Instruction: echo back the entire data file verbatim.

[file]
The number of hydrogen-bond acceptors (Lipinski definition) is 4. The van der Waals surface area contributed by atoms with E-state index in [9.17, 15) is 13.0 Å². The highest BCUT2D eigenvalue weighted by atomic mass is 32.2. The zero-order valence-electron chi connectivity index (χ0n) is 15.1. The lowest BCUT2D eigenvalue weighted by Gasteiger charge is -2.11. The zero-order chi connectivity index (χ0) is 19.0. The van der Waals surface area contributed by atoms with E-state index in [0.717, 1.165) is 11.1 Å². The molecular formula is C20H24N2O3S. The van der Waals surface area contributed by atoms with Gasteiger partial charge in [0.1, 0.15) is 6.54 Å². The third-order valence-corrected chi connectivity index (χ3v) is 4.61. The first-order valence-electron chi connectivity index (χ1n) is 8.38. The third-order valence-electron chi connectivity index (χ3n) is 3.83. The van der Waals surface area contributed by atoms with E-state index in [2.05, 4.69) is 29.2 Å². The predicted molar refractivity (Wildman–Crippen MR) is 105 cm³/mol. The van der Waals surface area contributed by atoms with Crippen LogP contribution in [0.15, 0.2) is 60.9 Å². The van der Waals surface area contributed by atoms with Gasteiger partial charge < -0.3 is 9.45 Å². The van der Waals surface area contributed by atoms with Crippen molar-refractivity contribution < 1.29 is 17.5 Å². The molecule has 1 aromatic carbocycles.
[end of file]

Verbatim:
The number of hydrogen-bond acceptors (Lipinski definition) is 4. The van der Waals surface area contributed by atoms with E-state index in [9.17, 15) is 13.0 Å². The highest BCUT2D eigenvalue weighted by atomic mass is 32.2. The zero-order valence-electron chi connectivity index (χ0n) is 15.1. The lowest BCUT2D eigenvalue weighted by Gasteiger charge is -2.11. The zero-order chi connectivity index (χ0) is 19.0. The van der Waals surface area contributed by atoms with E-state index in [0.717, 1.165) is 11.1 Å². The molecular formula is C20H24N2O3S. The van der Waals surface area contributed by atoms with Gasteiger partial charge in [0.1, 0.15) is 6.54 Å². The third-order valence-corrected chi connectivity index (χ3v) is 4.61. The first-order valence-electron chi connectivity index (χ1n) is 8.38. The third-order valence-electron chi connectivity index (χ3n) is 3.83. The van der Waals surface area contributed by atoms with E-state index in [2.05, 4.69) is 29.2 Å². The predicted molar refractivity (Wildman–Crippen MR) is 105 cm³/mol. The van der Waals surface area contributed by atoms with Crippen LogP contribution in [0.15, 0.2) is 60.9 Å². The van der Waals surface area contributed by atoms with Gasteiger partial charge < -0.3 is 9.45 Å². The van der Waals surface area contributed by atoms with Crippen molar-refractivity contribution < 1.29 is 17.5 Å². The molecule has 1 aromatic carbocycles.